When the other disciples hear of the situation, they’re split on what to do. Andrew and Philip have returned to try to get Jesus to handle the situation, but Big James argues that Jesus shouldn’t leave, since there are still Jews waiting to hear what Jesus has to say. In response, Philip quotes Isaiah’s prophecy about Gentiles coming to the Lord (Isa. 42:1-4; Matt. 12:15-21). Matthew also chimes in, reminding everyone that Jesus’ ancestry contains Gentile ancestors such as Rahab and Ruth. Ultimately, the disciples decide to take the issue to Jesus and let Him determine what to do.
Meanwhile, the disciples deal with some of their own issues. Mary Magdalene asks Matthew about prayer tassels she found in his possession, and he admits that they were given to him by a man long ago who said the tassels were of enormous value. The man spoke about the importance of Benjamin (one of Jacob’s 12 sons), and he tells Matthew that he’s taken on the debts of his children since he’s going to die soon anyway—and he can protect them from the debt through his sacrifice. He gave Matthew the tassels, which he kept as a reminder of “his sins against his people.” Mary identified that it wasn’t the tassels that were valuable—it was the man’s faith, which Matthew now has. She likewise shares her own story of experiencing God’s redemption. (Thaddeus later explains the Jewish significance of the prayer tassels to Matthew, too.)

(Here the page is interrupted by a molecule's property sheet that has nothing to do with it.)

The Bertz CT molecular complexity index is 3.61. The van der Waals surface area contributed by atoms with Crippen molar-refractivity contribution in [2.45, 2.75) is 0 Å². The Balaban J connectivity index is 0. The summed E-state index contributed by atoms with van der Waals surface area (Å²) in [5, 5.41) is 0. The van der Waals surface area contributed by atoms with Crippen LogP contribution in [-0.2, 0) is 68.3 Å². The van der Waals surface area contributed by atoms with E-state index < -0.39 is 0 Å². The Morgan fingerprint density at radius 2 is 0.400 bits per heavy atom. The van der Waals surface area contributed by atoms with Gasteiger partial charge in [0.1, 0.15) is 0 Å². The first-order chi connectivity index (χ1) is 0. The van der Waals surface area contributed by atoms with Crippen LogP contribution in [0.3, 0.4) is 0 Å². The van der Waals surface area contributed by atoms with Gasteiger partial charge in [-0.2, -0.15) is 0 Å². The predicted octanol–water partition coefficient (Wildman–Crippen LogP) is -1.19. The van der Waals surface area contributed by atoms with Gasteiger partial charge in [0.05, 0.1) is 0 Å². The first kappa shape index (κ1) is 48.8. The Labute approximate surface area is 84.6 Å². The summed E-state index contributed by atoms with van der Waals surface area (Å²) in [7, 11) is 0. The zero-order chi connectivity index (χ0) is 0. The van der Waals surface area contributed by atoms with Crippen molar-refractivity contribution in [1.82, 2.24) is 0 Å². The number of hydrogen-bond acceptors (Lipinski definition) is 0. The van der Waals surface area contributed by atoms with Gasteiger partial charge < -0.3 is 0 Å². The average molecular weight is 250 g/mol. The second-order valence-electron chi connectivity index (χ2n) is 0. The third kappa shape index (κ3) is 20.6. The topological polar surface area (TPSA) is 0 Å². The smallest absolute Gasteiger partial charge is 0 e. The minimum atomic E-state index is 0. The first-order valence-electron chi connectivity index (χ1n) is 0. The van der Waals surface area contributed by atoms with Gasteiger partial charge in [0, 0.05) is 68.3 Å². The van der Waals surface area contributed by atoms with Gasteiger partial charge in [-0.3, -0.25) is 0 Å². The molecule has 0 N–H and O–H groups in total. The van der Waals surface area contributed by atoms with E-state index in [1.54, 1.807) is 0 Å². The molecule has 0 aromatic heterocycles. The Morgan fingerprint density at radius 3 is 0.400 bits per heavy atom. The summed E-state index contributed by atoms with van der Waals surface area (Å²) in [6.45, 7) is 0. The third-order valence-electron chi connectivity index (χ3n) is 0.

Peter, meanwhile, stumbles through the city, mourning the loss of his child. He eventually finds himself with the Roman Quarter (where Jews are not allowed), and Gaius is forced to come to his rescue, taking him to his home. Peter learns of Gaius’ sick servant boy, and Gaius reveals that it’s actually his son via a different mother. (This is likely setting up the story described in Matt. 8:5-13.)
Jesus decides to go to Decapolis with his disciples, but he leaves John behind to wait for Peter to return (much to John’s dismay). John’s upset with how Peter has been acting lately, and he admits that he’s jealous of Peter having a wife. This causes Peter to divulge the miscarriage to John. Peter reveals that he’s furious with Jesus for allowing Eden to miscarry even while Jesus heals complete strangers. John reminds Peter that followers of Christ are not promised health and prosperity and should expect to experience suffering.
Atticus enters the Court of the Gentiles at the Jewish temple, where we see Pharisees selling animals for sacrifices. He inquires for information about Jesus.
Jews celebrate Purim by recounting the story of Esther. The disciples buy sulfur to help with their olive grove, but they’re wary that some may see their purchase as evidence that they’re preparing to go to war. When Gaius meets the distraught Peter, he asks him why he didn’t just drink away his sorrow. We hear of a con man named Jesus (a common name in the region) who is using Jesus Christ’s popularity as a way to swindle people out of their money. Someone uses “Hades” as a swear.
The theme of Season 3’s finale centers around Psalm 77. The episode starts in 990 B.C., where we see David and one of his wives listening intently to the reading of the (at the time) new psalm. It’s one of the many psalms of anguish, written in a time of mourning and anger. Click here to read the full psalm.